Anti-immigration PM wins big in Hungary elections

Adjust Comment Print

With nearly all of the results counted from the vote on April 8th, Fidesz appears likely to have won a two-thirds super-majority, with 133 of the chamber's 199 seats-enough to alter the country's constitution all by itself. The block is two-thirds of parliamentary seats (133).

Some other European Union members are likely to view Orban's renewed internal dominance with trepidation, given his repeated run-ins with Brussels institutions over his hardline anti-immigration policies and rejection of the EU's refugee resettlement programme, as well as his moves to clamp down on civil society groups.

"We want Hungary to remain a Hungarian country", Orban said.

"It will be easier for Orban to talk with the EU [about migration] after his victory, because the European democracies respect those with public support".

In September, Orban's government erected a fence on the Serbian border to keep them out, and the unrelenting anti-immigration stance has been central to his policies ever since.

In an editorial in the weekly Heti Valasz before the vote, editor-in-chief Borokai cited Orban's recent track record in a decades-long list of political disappointments, saying the key question of the election was whether it would produce any change.

The committee receives support from Soros's Open Society Foundations and is frequently identified by the government as one of the "foreign agents" supposedly working against Hungary's national interests.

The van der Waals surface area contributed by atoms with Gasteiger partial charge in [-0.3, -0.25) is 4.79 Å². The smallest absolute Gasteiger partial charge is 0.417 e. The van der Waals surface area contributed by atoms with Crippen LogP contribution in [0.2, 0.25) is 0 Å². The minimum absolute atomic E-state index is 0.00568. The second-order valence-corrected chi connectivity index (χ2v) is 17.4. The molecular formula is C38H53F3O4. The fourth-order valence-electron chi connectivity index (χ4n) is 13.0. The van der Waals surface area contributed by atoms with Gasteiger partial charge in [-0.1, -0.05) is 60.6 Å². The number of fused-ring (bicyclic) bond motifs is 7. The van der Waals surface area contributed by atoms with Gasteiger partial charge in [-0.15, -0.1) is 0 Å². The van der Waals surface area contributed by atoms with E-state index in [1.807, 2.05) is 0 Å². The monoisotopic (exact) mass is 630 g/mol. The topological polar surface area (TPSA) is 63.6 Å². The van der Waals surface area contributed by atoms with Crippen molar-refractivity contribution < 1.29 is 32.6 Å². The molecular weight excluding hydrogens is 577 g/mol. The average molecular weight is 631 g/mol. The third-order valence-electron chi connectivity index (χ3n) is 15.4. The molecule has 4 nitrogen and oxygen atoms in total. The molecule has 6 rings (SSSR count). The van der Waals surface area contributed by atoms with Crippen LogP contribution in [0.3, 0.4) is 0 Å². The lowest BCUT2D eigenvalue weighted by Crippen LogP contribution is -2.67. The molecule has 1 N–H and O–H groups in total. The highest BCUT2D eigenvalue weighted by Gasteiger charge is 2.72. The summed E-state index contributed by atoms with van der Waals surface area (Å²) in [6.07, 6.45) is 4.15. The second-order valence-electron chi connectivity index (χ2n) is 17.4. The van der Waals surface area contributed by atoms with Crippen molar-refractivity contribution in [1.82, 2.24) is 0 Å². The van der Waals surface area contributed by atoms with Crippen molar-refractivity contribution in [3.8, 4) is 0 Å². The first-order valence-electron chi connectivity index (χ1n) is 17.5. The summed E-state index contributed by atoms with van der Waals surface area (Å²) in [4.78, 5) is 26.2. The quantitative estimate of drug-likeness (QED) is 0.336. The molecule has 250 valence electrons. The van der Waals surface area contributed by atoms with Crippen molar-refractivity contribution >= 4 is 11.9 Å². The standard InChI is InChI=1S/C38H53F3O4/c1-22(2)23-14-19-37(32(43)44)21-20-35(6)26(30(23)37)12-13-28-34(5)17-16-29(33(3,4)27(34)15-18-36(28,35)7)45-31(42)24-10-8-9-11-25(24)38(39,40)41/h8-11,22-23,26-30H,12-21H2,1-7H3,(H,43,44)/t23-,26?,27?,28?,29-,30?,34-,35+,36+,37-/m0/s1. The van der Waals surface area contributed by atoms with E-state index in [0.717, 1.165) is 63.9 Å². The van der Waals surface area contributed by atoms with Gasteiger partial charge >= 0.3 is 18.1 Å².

In the election campaign, Orban drove home the far right's xenophobic, anti-immigration pledges about protecting natives from an onslaught of risky and impure outsiders, especially Muslims.

Since his party's victory in 2014, moreover, Orban has become even more radical.

However, there are still internal problems in Hungary, including "corruption, which is very high, and the aggressive, rude and patronizing rhetoric this party [Fidesz] has allowed itself towards the Hungarian people on many occasions", according to Stier.

Orban's clampdown on nongovernmental organizations also is based on his belief that only elected officials have the right to be involved in politics.

"I don't see any program from the opposition, " Csorba said. Nationalist Jobbik was projected to win 26 seats, with the Socialists in third place with 20 lawmakers.

Supporters of Fidesz party react to the preliminary results of parliamentary election in Budapest, Hungary, April 8, 2018. He also dismisses Hungary being ranked the EU's second-most corrupt country by Transparency International.

The Jobbik Party's foreign affairs chair, Marton Gyongyosi, blamed Orban for overreliance on the migrant issue during the "hysterical" election campaign.

"There is a big battle behind us", he said, speaking at the Fidesz campaign headquarters.

Hungary's goal should be ethnic homogeneity, says Orban, not western Europe's false multiculturalism that extols diversity at the expense of natives. Many hoped that it heralded a possible repeat of a mayoral by-election in the Fidesz stronghold in Hodmezovasarhely in southern Hungary, where strong voter participation swept a single opposition candidate to power in February. Hungary's Prime Minister has been shaking his fist and defying their mandates for years, and has clearly leveraged the resentment many of his countryman feel toward European Union supremacy into a massive victory at the polls.